« ForrigeFortsæt »
speedy relief. Dr. Scudder says, in the Eclectic Medical Fournal, 1882, p. 238: "The indication for chlorate of potash, is a peculiar fetor like an offensive lochia."
In obstetric practice we sometimes have to treat tedious and protracted labor. The patient suffering more and longer than is usual in parturition. Such cases cause friends to become uneasy and apprehensive of danger to the child, also to the mother. Puerperal fever and all its dreadful consequences are threatened, warning the physician to provide every available means to escape any unpleasant results. Well-directed professional skill, either medicinal or instrumental, adequate to the demand is imperative.
The suffering may be relieved by the administration of the following, namely: R.-Saturated solution of chloral hydrate in glycerine, and aromatic extract aa. O. S. Sig. teaspoonful every hour. It will procure rest, render the patient less sensitive to pain and allow labor to progress without so greatly taxing her powers.
The case of Mrs. F., primipara, November, 1879, furnishes an example worthy of notice. She had been in labor several hours; the pains, occurring at irregular intervals, were short and ineffectual. The vertex presented; the os uteri sufficiently dilated, was feverish and sensitive; the membranes ruptured and the genitals were scarcely moist. The patient was restless and seemed careless as to the consequences of her confinement. Her condition called loudly for assistance. The aromatic chloral mixture referred to, given in teaspoonful doses every hour, soon calmed the nervous excitement and she went into a sound sleep. The pains became strong and intermittent, the labor progressed well to completion in a few hours, while the lady was yet asleep. When she awoke her infant was dressed and in her grandmother's lap. So great was her joy, she grasped hold of me and exclaimed: "God bless you, Doctor; my babe was born and I did not know it."
It is difficult to estimate the degree of relief enjoyed by the lying-in woman under such circumstances. The contrast between a continuous endurance of keenly-excruciating pain, and being transported into a season of refreshing sleep, is suf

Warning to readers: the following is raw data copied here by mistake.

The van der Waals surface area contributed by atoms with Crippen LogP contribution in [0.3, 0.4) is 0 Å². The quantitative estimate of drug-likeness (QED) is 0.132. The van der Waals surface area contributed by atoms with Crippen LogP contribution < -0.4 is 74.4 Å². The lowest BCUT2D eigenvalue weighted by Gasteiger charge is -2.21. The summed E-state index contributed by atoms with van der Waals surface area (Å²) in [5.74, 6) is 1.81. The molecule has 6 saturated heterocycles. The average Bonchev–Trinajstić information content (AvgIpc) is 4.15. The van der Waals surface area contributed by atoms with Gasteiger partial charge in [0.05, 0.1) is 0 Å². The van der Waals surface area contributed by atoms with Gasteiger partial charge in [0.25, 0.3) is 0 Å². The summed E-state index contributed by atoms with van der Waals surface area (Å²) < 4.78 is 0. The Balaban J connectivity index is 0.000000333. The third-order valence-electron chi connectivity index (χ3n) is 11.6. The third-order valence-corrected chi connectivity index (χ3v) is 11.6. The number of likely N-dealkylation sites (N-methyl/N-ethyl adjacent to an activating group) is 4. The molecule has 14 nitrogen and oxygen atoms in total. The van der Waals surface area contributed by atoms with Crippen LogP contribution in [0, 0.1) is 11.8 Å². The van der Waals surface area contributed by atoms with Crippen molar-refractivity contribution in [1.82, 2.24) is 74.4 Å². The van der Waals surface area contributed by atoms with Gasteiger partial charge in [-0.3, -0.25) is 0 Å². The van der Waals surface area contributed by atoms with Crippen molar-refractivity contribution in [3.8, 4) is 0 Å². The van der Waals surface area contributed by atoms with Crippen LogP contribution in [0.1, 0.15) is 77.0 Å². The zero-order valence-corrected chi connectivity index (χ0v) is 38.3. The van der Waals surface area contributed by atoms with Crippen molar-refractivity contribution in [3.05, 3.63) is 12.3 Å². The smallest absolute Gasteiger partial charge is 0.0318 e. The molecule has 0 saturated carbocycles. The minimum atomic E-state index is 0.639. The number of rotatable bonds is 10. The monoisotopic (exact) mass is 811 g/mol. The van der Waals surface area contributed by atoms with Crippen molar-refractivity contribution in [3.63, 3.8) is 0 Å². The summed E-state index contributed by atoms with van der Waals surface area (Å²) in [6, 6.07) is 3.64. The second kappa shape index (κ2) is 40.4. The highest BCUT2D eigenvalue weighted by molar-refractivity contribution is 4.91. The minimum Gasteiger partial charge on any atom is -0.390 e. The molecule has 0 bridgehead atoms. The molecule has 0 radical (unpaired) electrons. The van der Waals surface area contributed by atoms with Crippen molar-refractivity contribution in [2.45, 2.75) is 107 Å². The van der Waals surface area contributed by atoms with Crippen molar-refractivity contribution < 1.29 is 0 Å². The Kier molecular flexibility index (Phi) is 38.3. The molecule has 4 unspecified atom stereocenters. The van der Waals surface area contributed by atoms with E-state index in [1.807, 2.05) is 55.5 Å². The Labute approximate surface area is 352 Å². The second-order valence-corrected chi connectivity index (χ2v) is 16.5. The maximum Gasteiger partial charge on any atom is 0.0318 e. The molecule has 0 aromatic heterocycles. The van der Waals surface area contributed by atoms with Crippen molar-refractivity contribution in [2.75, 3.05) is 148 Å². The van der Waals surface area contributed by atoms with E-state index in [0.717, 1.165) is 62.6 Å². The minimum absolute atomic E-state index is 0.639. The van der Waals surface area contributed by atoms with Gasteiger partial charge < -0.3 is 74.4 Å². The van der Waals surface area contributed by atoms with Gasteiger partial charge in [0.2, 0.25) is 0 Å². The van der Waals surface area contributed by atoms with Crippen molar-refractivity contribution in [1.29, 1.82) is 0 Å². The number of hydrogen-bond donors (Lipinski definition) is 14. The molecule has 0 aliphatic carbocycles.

ficient to prompt such expressions of gratitude. When we find the perineum partially ruptured and it does not readily heal, it may be caused to granulate and unite, by painting the rent with the saturated solutions of chloral hydrate in glycerine, and potassium chlorate in pure water, mixed in equal portions. This is a favorite prescription of mine, in the pathologic condition known as "nursing sore mouth." It should be applied with a camel's hair pencil, to the ulcers and raw surfaces, or by washing the mouth with the mixture as often as necessary. The remedy may be given in drachm-doses each three or four hours, which will induce sleep and otherwise add to the comfort of the patient. The fetor arising from the aphthous condition is corrected and the burning, scalding pain is completely subdued by careful and thorough use of these means. Of course, we get the stimulant and hypnotic effect of hydrate of chloral in the uses made of it; yet as a prophylactic it acts antiseptically. Thus M. Duitrieff, in a dissertation published at St. Petersburg, tested the effect of chloral-hydrate, both clinically and experimentally. By infection with putrefying matter (put into wounds), he produced unhealthy ulcerating surfaces. Some of these were left to the efforts of the system, and some were dressed with a two per cent. solution of chloral-hydrate. The ulcers treated became healthy and cicatrised before the others did. Dr. Dunglison says: "It has been supposed that something like putrefaction may occur in the living body." To this condition Piorry has given the name, "Typhohæmia." The description applies to puerperal patients suffering from the septic fevers; hence we use our two favorite remedies. The indications for hydrate of chloral are putrid emanations from the patient and a condition of irritable unrest.
ALBUMINURIA COMPLICATING PREGNANCY.
By C. EDWIN MILES, M. D., Boston Highlands, Mass.
It is now a fact well established that albuminuria is a frequent complication of pregnancy; but how frequent has not been accurately ascertained, so variable have been the statistics of eminent authorities. Some place it as high as 40 per cent. (Bartel), and others (Hofmier) as low as 2.74 per cent. The careful observer, however, will regard these estimates as the very extremes of the matter. And it will be understood that the percentages quoted refer to cases of simple albuminuria, and not to acute or chronic parenchymatous nephritis. In discussing this point Bartel asserts that only one case of acute nephritis occurs to from twenty-five to fifty of albuminuria. But so frequently does albuminuria occur in pregnancy that the caution has been suggested that when albumen has been found in the urine of a woman during the period of her liability to childbearing, it is well to keep in mind the possibility of her pregnancy.